GRAM earned national recognition when Newsweek Magazine named the 125,000 square-feet new art museum one of the “Six Most Important Buildings of 2007.” Its location in the heart of Grand Rapids overlooking the Rosa Parks ice rink—the city’s own Rockefeller Plaza—has made GRAM a popular destination. After walking through the galleries, visitors browse the gift shop and watch the skaters over lunch in the cafeteria.
Peter Wege, President of The Wege Foundation, donated the lead gift that initiated the campaign to give his hometown a world-class new building to house its only art museum. His one stipulation: “I want it to be the first LEED-certified museum in the world.” The U.S. Green Building Council’s historic announcement that GRAM had earned the first Gold rating ever awarded to a museum honored Peter’s request—and fulfilled his dream.
Elite athletes aren’t the only ones striving for the gold. Any new construction that is enrolled in the U. S. Green Building Council’s Leadership in Energy and Environmental Design (LEED) program dreams of earning a Gold ranking, second only to platinum. Now that the U.S. G.B.C. has finished its formal review of all the environmental documentation from the construction of the Grand Rapids Art Museum, they have tallied the points and made the announcement.
The U.S. Green Building Council has awarded a Gold ranking to the new GRAM officially making it the greenest museum on the planet! The $75 million, 125-000 square-foot GRAM incorporated energy-saving technologies in everything from the heating system to the windows to the plumbing and the lights. They even installed bike racks to encourage visitors to leave their cars at home.
This historic undertaking began in 2000 when Peter Wege, head of The Wege Foundation, offered $20 million to erect a new art museum for Grand Rapids. He had only one stipulation. The museum had to be built according to LEED’s green construction protocols. The size and type of building—housing works of art that require complicated air and light conditions—made the job even more challenging. It also made winning the Gold certification more rewarding.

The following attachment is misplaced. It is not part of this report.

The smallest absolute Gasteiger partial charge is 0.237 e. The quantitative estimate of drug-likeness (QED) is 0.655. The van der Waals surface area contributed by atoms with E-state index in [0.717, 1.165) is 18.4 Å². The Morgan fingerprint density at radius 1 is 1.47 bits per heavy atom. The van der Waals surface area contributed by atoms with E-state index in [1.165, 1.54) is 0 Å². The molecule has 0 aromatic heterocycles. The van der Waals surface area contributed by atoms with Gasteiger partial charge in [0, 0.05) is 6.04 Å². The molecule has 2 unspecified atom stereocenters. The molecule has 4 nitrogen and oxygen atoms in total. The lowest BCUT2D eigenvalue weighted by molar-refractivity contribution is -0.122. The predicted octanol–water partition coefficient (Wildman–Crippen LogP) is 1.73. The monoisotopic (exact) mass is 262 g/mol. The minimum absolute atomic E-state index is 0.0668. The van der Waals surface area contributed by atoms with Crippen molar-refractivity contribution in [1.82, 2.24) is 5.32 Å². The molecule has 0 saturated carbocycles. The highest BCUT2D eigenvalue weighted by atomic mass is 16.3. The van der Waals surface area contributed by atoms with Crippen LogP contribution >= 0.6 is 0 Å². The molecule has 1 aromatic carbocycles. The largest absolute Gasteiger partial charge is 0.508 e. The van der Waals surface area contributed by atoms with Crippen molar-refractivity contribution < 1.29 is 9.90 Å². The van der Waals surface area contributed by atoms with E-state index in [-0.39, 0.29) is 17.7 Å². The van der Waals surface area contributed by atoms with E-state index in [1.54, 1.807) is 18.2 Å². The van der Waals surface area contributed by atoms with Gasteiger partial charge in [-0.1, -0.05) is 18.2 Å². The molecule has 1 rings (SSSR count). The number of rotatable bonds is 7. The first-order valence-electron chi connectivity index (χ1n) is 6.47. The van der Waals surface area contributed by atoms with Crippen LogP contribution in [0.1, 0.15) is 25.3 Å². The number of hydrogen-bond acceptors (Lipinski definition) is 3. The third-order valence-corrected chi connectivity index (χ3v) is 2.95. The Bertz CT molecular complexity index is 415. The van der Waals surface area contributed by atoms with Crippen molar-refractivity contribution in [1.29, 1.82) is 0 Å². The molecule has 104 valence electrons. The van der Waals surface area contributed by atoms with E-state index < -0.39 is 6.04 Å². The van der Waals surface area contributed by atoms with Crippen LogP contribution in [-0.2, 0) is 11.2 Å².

Because of his $20 million-plus donation, the largest single gift ever to an art project in Michigan, the Grand Rapids Art Museum’s board wanted to rename it the Wege Art Museum. Peter Wege’s reply was typical of his low-profile style. While thanking the board for their kind offer, his refusal was clear.
“This art museum doesn’t belong to the Wege family, it belongs to the people of Grand Rapids. That’s how the name is going to stay.”
Wege Foundation Actively Fostering LEED-Certified Projects
(Grand Rapids Business Journal’s front-page headline August 20, 2007)
With a color photograph of the new Grand Rapids Art Museum covering most of the front page, the Business Journal article by Pete Daly begins:
GRAND RAPIDS – There is a wave of green construction sweeping through West Michigan, and riding the crest of that wave is the new Grand Rapids Art Museum. The $60 million art museum is scheduled to open on Oct. 5. When it does, may be the first completely new art museum to open with a silver Leadership in energy and Environmental Design rating from the U.S. Green Building Council. It may even achieve a gold LEED rating eventually.
Celeste Adams, director of GRAM, explained in the article that it takes six months after construction for the LEED rating to come through. The news story explains that the highest LEED ratings are platinum, gold, and silver in that order. The next level is “LEED Certified” rating.
While LEED’s final word on GRAM is not yet known, the article makes it clear that one historical first is for sure. Daly writes: It will be the first and only art museum in the world in which the entire facility is Leadership in Energy and Environmental Design (LEED) certified.
Kulapat Yantrasast, from the Los Angeles firm Workshop Hakomori Yantrasast, was the architect for the new GRAM. He’s pictured here with Celeste Adams the night of the gala ball that opened GRAM in October 2007. They are standing in the entrance to the gallery named for the Wege Family.
In the article, Yantrasast notes that one green feature is the “capture and use of rainwater, funneled from the roof to a storage tank.” The recapture is to prevent the problem of water runoffs from parking lots and rooftops that cause major flooding problems as cities have so with little open ground to absorb excess water. Yantrasast noted that Grand Rapids has periodic sewage overflows into the Grand River when rainstorm water floods the treatment system.
The windowed GRAM uses natural light to save energy, but Yantrasast points out that this is a challenge in an art museum because ultra-violet rays can damage the artwork. For that reason, the roof skylights and some of the glass walls have layers of glass louvers that filter the sun light.
Celeste Adams expects that a quarter of a million people will visit the new 125,000 square-foot GRAM the first year.